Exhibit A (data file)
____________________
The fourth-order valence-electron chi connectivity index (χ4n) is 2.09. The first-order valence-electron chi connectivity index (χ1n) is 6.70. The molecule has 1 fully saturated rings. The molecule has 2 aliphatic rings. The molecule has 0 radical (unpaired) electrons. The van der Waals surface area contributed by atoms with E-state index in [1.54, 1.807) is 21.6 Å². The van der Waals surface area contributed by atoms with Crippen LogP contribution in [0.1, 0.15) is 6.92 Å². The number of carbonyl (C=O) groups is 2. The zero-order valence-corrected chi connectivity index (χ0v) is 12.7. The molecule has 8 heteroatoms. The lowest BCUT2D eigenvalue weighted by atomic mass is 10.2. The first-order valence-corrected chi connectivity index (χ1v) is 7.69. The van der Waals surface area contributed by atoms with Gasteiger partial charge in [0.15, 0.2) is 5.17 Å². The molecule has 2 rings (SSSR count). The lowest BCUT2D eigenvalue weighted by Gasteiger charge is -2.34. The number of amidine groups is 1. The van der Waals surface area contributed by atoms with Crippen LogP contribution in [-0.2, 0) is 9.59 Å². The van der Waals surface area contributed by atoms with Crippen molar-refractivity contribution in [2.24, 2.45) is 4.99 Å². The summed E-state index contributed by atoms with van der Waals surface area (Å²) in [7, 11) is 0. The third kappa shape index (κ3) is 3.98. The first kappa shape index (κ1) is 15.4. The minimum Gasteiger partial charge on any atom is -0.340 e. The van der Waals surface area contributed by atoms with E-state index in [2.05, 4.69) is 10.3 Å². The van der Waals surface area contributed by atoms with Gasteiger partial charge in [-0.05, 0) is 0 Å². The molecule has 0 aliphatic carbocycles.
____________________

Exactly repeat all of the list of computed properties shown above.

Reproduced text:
The fourth-order valence-electron chi connectivity index (χ4n) is 2.09. The first-order valence-electron chi connectivity index (χ1n) is 6.70. The molecule has 1 fully saturated rings. The molecule has 2 aliphatic rings. The molecule has 0 radical (unpaired) electrons. The van der Waals surface area contributed by atoms with E-state index in [1.54, 1.807) is 21.6 Å². The van der Waals surface area contributed by atoms with Crippen LogP contribution in [0.1, 0.15) is 6.92 Å². The number of carbonyl (C=O) groups is 2. The zero-order valence-corrected chi connectivity index (χ0v) is 12.7. The molecule has 8 heteroatoms. The lowest BCUT2D eigenvalue weighted by atomic mass is 10.2. The first-order valence-corrected chi connectivity index (χ1v) is 7.69. The van der Waals surface area contributed by atoms with Gasteiger partial charge in [0.15, 0.2) is 5.17 Å². The molecule has 2 rings (SSSR count). The lowest BCUT2D eigenvalue weighted by Gasteiger charge is -2.34. The number of amidine groups is 1. The van der Waals surface area contributed by atoms with Crippen LogP contribution in [-0.2, 0) is 9.59 Å². The van der Waals surface area contributed by atoms with Crippen molar-refractivity contribution in [2.24, 2.45) is 4.99 Å². The summed E-state index contributed by atoms with van der Waals surface area (Å²) in [7, 11) is 0. The third kappa shape index (κ3) is 3.98. The first kappa shape index (κ1) is 15.4. The minimum Gasteiger partial charge on any atom is -0.340 e. The van der Waals surface area contributed by atoms with E-state index in [2.05, 4.69) is 10.3 Å². The van der Waals surface area contributed by atoms with Gasteiger partial charge in [-0.05, 0) is 0 Å². The molecule has 0 aliphatic carbocycles.